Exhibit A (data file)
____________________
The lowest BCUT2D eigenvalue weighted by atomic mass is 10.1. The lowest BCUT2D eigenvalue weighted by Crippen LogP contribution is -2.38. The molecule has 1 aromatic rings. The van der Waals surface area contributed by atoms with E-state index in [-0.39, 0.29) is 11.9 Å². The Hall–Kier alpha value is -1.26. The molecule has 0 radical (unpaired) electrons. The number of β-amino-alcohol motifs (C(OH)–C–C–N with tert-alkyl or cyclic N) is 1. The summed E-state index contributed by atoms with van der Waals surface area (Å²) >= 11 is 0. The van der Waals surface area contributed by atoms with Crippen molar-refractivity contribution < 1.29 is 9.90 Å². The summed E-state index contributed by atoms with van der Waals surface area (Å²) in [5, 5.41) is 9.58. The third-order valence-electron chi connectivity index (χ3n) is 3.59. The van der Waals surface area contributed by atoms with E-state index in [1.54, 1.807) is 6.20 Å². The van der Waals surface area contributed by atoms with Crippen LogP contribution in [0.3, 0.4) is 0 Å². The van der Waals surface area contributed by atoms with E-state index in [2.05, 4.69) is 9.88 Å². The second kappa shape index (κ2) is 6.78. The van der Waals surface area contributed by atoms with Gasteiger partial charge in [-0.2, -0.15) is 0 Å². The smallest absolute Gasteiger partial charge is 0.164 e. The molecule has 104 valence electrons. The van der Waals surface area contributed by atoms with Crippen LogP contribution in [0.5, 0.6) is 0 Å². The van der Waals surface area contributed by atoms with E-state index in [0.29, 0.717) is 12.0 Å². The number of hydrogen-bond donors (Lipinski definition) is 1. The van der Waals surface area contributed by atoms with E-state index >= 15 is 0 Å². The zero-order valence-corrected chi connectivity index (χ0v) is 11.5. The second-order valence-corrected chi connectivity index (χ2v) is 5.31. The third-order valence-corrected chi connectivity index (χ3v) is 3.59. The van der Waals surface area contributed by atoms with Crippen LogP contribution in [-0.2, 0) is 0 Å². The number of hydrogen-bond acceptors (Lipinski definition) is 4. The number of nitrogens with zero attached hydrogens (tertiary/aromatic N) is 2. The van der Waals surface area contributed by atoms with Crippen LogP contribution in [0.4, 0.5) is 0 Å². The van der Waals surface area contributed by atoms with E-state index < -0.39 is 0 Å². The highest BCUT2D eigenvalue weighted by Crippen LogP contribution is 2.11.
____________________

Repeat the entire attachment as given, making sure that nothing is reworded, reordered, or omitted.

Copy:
The lowest BCUT2D eigenvalue weighted by atomic mass is 10.1. The lowest BCUT2D eigenvalue weighted by Crippen LogP contribution is -2.38. The molecule has 1 aromatic rings. The van der Waals surface area contributed by atoms with E-state index in [-0.39, 0.29) is 11.9 Å². The Hall–Kier alpha value is -1.26. The molecule has 0 radical (unpaired) electrons. The number of β-amino-alcohol motifs (C(OH)–C–C–N with tert-alkyl or cyclic N) is 1. The summed E-state index contributed by atoms with van der Waals surface area (Å²) >= 11 is 0. The van der Waals surface area contributed by atoms with Crippen molar-refractivity contribution < 1.29 is 9.90 Å². The summed E-state index contributed by atoms with van der Waals surface area (Å²) in [5, 5.41) is 9.58. The third-order valence-electron chi connectivity index (χ3n) is 3.59. The van der Waals surface area contributed by atoms with E-state index in [1.54, 1.807) is 6.20 Å². The van der Waals surface area contributed by atoms with Crippen LogP contribution in [0.3, 0.4) is 0 Å². The van der Waals surface area contributed by atoms with E-state index in [2.05, 4.69) is 9.88 Å². The second kappa shape index (κ2) is 6.78. The van der Waals surface area contributed by atoms with Gasteiger partial charge in [-0.2, -0.15) is 0 Å². The smallest absolute Gasteiger partial charge is 0.164 e. The molecule has 104 valence electrons. The van der Waals surface area contributed by atoms with Crippen LogP contribution in [0.5, 0.6) is 0 Å². The van der Waals surface area contributed by atoms with E-state index in [0.29, 0.717) is 12.0 Å². The number of hydrogen-bond donors (Lipinski definition) is 1. The van der Waals surface area contributed by atoms with E-state index >= 15 is 0 Å². The zero-order valence-corrected chi connectivity index (χ0v) is 11.5. The second-order valence-corrected chi connectivity index (χ2v) is 5.31. The third-order valence-corrected chi connectivity index (χ3v) is 3.59. The van der Waals surface area contributed by atoms with Crippen LogP contribution in [-0.2, 0) is 0 Å². The number of hydrogen-bond acceptors (Lipinski definition) is 4. The number of nitrogens with zero attached hydrogens (tertiary/aromatic N) is 2. The van der Waals surface area contributed by atoms with Crippen LogP contribution in [0.4, 0.5) is 0 Å². The van der Waals surface area contributed by atoms with E-state index < -0.39 is 0 Å². The highest BCUT2D eigenvalue weighted by Crippen LogP contribution is 2.11.